for anyone seriously interested in the
paranormal. In paperback and
Green Mountain Ghosts, Ghouls & Unsolved... by Joseph A. Citro
This book covers all kinds of oddities in Vermont, not just ghosts. It is organized by type of story, with major headings such as: Vermont's Ghostly Gallery, Here Monsters Dwell, Alien Skies, and Lingering Mysteries. I found this book well written, intriguing and fun to read. In 1996 Mr. Citro published another book, Passing Strange which covers all kinds of strangeness throughout New England and was also very entertaining. In paperback and e-book.
Lighthouse Ghosts : 13 Bona Fide.. by Norma Elizabeth and Bruce Roberts
presents well done writeups of 13
haunted lighthouses, from Michigan to
the Atlantic Coast down to Florida.
Detailed directions and contact info are
provided. Excellent photographs
accompany each chapter. The authors'
love of and respect for lighthouses is
apparent and contagious. 144pp. In
If you're even thinking of traveling along Rte. 66, this book is for you. It has (not coincidentally?) 66 listings of spooky stops you can make as you travel. This guide has great maps, both general of the whole Route, and for each state so you have a very good idea of where these sites are. Each ghostly entry is 2-3 pages, with a good photo, description and directions. The book is paperback, 190pp including an index. In paperback.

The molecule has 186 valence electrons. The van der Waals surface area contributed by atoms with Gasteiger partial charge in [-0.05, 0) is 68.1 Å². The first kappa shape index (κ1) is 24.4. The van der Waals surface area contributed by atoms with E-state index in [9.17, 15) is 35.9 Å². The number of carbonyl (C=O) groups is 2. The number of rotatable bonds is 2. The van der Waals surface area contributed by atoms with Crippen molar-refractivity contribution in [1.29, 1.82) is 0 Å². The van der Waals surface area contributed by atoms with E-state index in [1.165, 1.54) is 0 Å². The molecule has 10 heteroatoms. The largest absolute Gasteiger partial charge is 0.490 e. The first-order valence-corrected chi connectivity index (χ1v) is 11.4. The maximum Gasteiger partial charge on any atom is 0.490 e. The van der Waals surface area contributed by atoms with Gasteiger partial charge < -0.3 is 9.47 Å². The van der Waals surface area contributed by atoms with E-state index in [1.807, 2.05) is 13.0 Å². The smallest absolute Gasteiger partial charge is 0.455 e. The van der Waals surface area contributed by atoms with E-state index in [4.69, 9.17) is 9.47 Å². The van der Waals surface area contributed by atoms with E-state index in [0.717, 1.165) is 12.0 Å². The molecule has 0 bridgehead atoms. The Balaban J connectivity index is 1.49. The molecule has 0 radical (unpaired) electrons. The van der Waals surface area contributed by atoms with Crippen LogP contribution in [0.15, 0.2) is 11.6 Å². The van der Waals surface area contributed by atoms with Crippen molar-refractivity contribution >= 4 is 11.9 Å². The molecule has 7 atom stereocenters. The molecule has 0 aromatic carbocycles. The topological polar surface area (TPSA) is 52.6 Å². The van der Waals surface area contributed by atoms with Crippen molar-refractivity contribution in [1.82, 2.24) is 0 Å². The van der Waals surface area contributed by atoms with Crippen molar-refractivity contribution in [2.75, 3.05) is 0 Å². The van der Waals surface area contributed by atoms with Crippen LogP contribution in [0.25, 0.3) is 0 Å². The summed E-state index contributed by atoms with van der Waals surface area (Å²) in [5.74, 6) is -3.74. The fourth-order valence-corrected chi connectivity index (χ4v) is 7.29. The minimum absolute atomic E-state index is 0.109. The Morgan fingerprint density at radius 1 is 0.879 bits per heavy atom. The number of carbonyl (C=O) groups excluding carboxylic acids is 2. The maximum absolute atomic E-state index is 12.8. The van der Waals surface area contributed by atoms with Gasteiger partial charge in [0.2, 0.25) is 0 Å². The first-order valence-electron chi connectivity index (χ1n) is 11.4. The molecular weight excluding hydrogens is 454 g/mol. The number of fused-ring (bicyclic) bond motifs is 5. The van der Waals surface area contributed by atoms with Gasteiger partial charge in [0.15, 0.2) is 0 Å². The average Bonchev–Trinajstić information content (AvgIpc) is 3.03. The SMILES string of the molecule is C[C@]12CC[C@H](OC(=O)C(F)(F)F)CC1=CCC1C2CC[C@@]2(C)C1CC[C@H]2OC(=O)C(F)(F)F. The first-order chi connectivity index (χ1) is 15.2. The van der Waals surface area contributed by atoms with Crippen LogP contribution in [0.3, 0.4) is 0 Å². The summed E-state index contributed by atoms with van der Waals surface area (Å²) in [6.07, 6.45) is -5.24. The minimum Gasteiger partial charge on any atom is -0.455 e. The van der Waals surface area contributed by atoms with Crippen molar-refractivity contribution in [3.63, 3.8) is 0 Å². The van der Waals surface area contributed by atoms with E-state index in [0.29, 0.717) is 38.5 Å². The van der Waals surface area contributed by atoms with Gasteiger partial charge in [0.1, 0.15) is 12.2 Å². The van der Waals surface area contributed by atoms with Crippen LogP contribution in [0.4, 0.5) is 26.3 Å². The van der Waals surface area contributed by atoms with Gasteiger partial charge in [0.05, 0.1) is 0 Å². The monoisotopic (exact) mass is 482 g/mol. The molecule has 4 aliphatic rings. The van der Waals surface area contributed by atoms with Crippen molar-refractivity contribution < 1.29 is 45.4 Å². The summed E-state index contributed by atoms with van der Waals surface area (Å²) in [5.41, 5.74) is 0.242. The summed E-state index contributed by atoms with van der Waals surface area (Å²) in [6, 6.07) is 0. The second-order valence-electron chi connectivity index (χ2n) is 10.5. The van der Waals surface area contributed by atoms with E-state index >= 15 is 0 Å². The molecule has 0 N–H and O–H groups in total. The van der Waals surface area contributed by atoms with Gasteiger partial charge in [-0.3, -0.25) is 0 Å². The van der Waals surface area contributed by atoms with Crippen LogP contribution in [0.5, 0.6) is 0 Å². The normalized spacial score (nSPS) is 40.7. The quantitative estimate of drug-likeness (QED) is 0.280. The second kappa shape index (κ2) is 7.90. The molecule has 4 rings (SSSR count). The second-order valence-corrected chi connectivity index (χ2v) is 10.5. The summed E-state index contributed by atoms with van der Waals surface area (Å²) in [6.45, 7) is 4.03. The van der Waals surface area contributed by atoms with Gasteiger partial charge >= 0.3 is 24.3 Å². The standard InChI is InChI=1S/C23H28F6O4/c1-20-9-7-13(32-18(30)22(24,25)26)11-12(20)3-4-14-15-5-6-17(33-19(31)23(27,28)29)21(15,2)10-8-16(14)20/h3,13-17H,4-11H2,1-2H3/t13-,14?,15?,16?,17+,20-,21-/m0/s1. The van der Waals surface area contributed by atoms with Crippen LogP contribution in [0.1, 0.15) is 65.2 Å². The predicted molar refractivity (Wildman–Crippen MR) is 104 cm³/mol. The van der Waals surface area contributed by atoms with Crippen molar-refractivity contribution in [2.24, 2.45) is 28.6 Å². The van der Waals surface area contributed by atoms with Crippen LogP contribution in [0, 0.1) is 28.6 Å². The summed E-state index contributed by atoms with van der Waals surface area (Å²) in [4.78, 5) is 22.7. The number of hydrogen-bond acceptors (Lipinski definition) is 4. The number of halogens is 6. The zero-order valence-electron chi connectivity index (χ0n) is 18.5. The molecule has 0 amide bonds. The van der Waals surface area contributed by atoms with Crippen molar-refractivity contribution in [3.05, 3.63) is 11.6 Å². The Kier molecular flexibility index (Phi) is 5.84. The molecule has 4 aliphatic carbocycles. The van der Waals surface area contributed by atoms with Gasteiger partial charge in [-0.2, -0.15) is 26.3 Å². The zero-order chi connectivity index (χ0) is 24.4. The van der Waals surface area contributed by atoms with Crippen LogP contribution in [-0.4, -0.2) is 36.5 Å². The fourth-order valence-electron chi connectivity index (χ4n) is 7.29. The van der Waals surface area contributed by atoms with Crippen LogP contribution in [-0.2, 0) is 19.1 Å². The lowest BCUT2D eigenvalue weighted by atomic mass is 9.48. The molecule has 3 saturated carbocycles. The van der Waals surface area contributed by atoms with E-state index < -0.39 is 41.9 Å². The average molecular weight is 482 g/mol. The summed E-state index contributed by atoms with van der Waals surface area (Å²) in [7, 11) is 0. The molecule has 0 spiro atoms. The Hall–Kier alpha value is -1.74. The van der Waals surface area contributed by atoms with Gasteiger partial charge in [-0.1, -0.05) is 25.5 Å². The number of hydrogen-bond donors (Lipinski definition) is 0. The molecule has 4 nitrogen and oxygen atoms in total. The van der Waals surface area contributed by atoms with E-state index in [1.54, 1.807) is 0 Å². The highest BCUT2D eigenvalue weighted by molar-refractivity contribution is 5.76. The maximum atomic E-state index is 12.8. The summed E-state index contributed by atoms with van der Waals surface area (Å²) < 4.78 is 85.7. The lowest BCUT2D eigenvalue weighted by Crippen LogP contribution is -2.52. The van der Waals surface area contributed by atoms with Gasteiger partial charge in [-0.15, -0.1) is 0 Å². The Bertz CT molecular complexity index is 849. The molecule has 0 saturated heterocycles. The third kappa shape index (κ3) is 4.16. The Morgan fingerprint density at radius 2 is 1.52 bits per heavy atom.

Lone Star Spooks: Searching for Ghosts in Texas by Nate Riddle
Not your typical haunted places entry
style book, this is more a physical and intellectual exploration by the
author regarding the nature and existence of ghosts. He has a
chapter at the beginning of the book where he interviews a professor of
parapsychology, and then a later chapter where he interviews a skeptic.
Both are very interesting and raise questions for the author (and
hopefully the reader as well). While I could have done without the
lengthy chapter on an urban legend style local haunting, I liked his
account of his stay at the Menger Hotel with his wife and his brother.
It was not just about paranormal experiences, but he recounts much of
his stay as if he were talking to you at a barbecue, telling you about
the whole trip. One problem I did have with this book is the chapter
where he consults a psychic. He has given her some questions ahead
of time, and though she gets no answers correct and gives him "cold
reading" guesses that I could have come up with (eg name of a family
cat, "I'm getting the word 'scat' in connection with it..." and
never came up with a name close to a real name) Mr. Riddle writes that
she had been "unusually accurate." Okay, I won't get started on
this aspect... Other than that chapter I liked this book for its